"Five leaders of the Resistance are here in one place," said Herzog, smiling gently. "I don't think one rogue Cleric is tipping the scales very much." One of the two that Partridge didn't know smiled, the other stared in stony silence.
"Fine," said Partridge, turning to go. "I'll get out of your way."
"Wait," said Jurgen. Partridge stopped. "I'm sorry, this shouldn't take long," he said to the other Resistance leaders.
"I know what you're thinking right now."
"So you're a psychic now, are you?"
Jurgen didn't so much as crack a smile. He rarely ever did. "You're cursing yourself. That you've been stupid or careless. You're thinking that you've become useless. I can say with some degree of certainty that none of those are true."
"That's not to say that mistakes were never made. You--we--wouldn't be in this situation if things had gone perfectly. However, you are still far from useless. Your use has just shifted in spectrum."
"All that time..." Partridge shook his head. "All that effort."
"Will benefit Preston if he chooses to help us. I'll be surprised if he doesn't, given your reports."
"So what will I be doing, then?"
"Teaching. Your training as a Cleric may be one of the most valuable assets that we have right now. We'll move you to another facility in the Nethers tonight, after you've had a chance to explain things to Preston."
"Me? I thought you would be the one to do it."
"I think it would help to have you assist."
By the time Preston arrived four hours later, Partridge had procured some nondescript workers' clothes and dyed his normally light hair a dark brown. It would do until he was out of the city limits. Preston quirked an eyebrow upon seeing him. "It doesn't suit you."
"Very funny. Jurgen's waiting."
Inside the hidden room, Preston was hooked up to an ancient lie detector as a precaution. Partridge assured him that he'd undergone the same test years ago, then sat back and watched. He clenched a fist when Jurgen mentioned Mary and the needle fluctuated wildly.
"You're carrying in your left pocket a red ribbon sprayed with her scent. You breathe it in sometimes when you think there's no one there to see." Jurgen's eyes flicked to Partridge, who had supplied that bit of information. Reluctantly, of course. "But what you feel... you feel could only be satisfied by falling yourself into her." But if he cares for her, he'll work that much harder to save her, he told himself. Partridge tried hard not to imagine Mary in a prisoner's gown, sitting at one of the bare metal tables in an interrogation room.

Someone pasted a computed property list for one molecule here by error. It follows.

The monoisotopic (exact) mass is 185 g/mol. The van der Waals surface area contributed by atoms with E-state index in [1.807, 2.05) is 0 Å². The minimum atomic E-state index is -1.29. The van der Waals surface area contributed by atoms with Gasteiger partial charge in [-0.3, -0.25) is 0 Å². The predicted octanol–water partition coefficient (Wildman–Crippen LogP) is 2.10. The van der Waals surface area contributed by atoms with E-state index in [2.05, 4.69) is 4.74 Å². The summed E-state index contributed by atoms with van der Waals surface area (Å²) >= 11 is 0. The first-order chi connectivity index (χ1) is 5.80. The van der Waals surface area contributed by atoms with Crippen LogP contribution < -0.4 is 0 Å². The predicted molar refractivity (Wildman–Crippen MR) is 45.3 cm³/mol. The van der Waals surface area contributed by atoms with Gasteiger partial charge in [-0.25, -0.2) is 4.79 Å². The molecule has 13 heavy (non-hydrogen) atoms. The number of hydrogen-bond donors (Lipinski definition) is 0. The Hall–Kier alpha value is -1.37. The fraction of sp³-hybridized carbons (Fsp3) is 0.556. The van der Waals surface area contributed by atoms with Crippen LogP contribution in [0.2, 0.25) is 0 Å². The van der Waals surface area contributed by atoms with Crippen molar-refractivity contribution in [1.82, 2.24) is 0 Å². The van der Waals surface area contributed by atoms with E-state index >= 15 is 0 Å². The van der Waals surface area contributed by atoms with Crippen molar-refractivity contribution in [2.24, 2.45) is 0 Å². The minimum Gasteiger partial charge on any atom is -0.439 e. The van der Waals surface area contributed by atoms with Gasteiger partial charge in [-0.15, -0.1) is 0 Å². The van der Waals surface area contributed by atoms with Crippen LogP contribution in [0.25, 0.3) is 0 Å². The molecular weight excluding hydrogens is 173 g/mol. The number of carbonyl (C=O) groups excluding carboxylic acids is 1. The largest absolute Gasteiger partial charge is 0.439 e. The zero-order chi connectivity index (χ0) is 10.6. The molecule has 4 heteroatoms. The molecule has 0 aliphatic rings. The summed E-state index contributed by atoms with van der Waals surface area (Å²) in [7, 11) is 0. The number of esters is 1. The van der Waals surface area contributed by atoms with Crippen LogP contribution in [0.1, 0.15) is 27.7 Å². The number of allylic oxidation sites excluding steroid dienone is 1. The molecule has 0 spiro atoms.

"She's scheduled for combustion tomorrow."
Partridge closed his eyes. If you love her, if you even think you might love her, do something. Please.
Jurgen turned to Partridge. "We'll take it from here. Vickers would like to speak with you about your new assignment; I'll send Preston to you when we're done here."
Partridge nodded and left the meeting. Old news, then. Probably just filling him in on what exactly they needed him for. In other words, Partridge's old assignment.
No sense in being bitter about it. It had happened, and now the best that they could hope for was that enough attention had been drawn elsewhere that Preston could work effectively if he chose to assist. Partridge set his jaw and looked for Vickers. She wasn't a face he was used to seeing more than a few times a year--a former low-ranking member of a sweeper team, she didn't like to risk coming back to Libria proper unless it was an emergency.
"So we'll be getting you, then?" she greeted him.
"It appears so."
"Excellent. I've done all I can for our people, but even the best Enforcer isn't a match for a Cleric on his worst day."
They were deep in the discussion of the formation of a new training program for Resistance soldiers, how best to dumb down gun kata to make it usable by their best men and women, when Preston cleared his throat. "Am I interrupting."
"Nah. We'll have plenty of time later." Vickers fixed Partridge with a sharp stare. "We leave in an hour sharp. And we will leave without you."
She hopped up from her seat and left, leaving the two Clerics alone. "So they've told you," said Partridge.
"Yes, they have."
"Will you help us?"
Preston knit his brows together in one dark line, frowning. "You were going to do it, weren't you?"